TUESDAY, Nov. 1, 2016 – Genetic testing could help identify breast cancer patients at high risk for the formation of blood clots in their veins, new research suggests. This problem, called venous thromboembolism (VTE), is a serious and potentially fatal complication that can occur during cancer treatment, particularly chemotherapy. Because breast cancer is one of the most common cancers, breast cancer patients account for a large number of cancer-related VTE cases, said study author Judith Brand. She's a postdoctoral researcher in the department of medical epidemiology and biostatistics at Karolinska Institute in Stockholm, Sweden. Venous thromboembolism is preventable through treatment with an anti-clotting drug. But side effects, such as bleeding, mean this therapy is not routinely used in patients undergoing chemotherapy, the researchers explained. The new study included more than ... Read more

Related support groups: Blood Disorders, Cancer, Warfarin, Coumadin, Breast Cancer, Xarelto, Prostate Cancer, Pradaxa, Lovenox, Eliquis, Lung Cancer, Colorectal Cancer, Heparin, Melanoma, Rivaroxaban, Enoxaparin, Fragmin, Apixaban, Clexane, Arixtra

Sleep Apnea May Boost Risk for Post-Op Problems

Posted 17 Oct 2016 by Drugs.com

MONDAY, Oct. 17, 2016 – Sleep apnea may boost the odds of developing two serious health complications following surgery. So, finding out if you have the sleep disorder beforehand – and seeking treatment – could boost your odds for good recovery from surgery, researchers say. The two post-op complications are blood clots in the veins and an irregular heartbeat called atrial fibrillation, according to two new studies. These problems occurred more often among surgical patients who had not yet been diagnosed – and therefore weren't treated – with sleep apnea. Obstructive sleep apnea is characterized by repeated breathing disruptions during sleep. Symptoms include excessive daytime sleepiness, restless sleep and loud snoring – often with periods of silence followed by gasps. More than half of surgery patients who have sleep apnea don't know it, the authors of one new study said. ... Read more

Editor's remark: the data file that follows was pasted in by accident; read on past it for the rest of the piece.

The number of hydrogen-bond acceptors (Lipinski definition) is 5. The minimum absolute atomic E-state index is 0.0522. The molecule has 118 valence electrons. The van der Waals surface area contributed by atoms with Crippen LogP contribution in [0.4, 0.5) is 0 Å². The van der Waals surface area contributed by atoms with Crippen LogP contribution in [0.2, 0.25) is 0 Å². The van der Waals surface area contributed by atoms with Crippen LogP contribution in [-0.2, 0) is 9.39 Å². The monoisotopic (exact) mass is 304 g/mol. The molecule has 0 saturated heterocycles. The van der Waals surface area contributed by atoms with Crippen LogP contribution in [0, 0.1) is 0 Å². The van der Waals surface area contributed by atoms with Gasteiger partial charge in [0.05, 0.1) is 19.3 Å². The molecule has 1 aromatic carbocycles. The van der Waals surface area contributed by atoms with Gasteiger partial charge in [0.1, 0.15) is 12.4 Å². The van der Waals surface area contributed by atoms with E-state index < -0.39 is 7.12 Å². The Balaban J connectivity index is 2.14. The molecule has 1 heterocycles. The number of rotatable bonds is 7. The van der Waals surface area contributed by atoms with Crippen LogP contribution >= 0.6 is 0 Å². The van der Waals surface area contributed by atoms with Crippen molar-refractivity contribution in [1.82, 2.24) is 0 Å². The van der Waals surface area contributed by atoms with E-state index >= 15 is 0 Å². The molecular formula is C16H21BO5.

Related support groups: Blood Disorders, Bleeding Disorder, Atrial Fibrillation, Sleep Apnea, Prevention of Thromboembolism in Atrial Fibrillation, Obstructive Sleep Apnea/Hypopnea Syndrome, Coagulation Defects and Disorders

C-Section Raises Risk of Blood Clots After Childbirth: Review

Posted 4 Oct 2016 by Drugs.com

TUESDAY, Oct. 4, 2016 – Women who have a cesarean section face an increased risk of potentially dangerous blood clots in the legs or lungs following childbirth, a new review confirms. Researchers who analyzed 60 international studies found that women who had a C-section were four times more likely to develop a blood clot than women who delivered vaginally. "Emergency" C-sections – which are done when a vaginal delivery fails – carried the highest risk. Experts said the findings confirm what individual studies have already shown. It has long been clear that pregnancy itself raises a woman's odds of developing blood clots before or in the weeks after delivery. Women who undergo a C-section have an even greater risk – though it's still low, according to the researchers behind the new study. The new study estimates the risk is about three in 1,000. "Even though C-section increases the ... Read more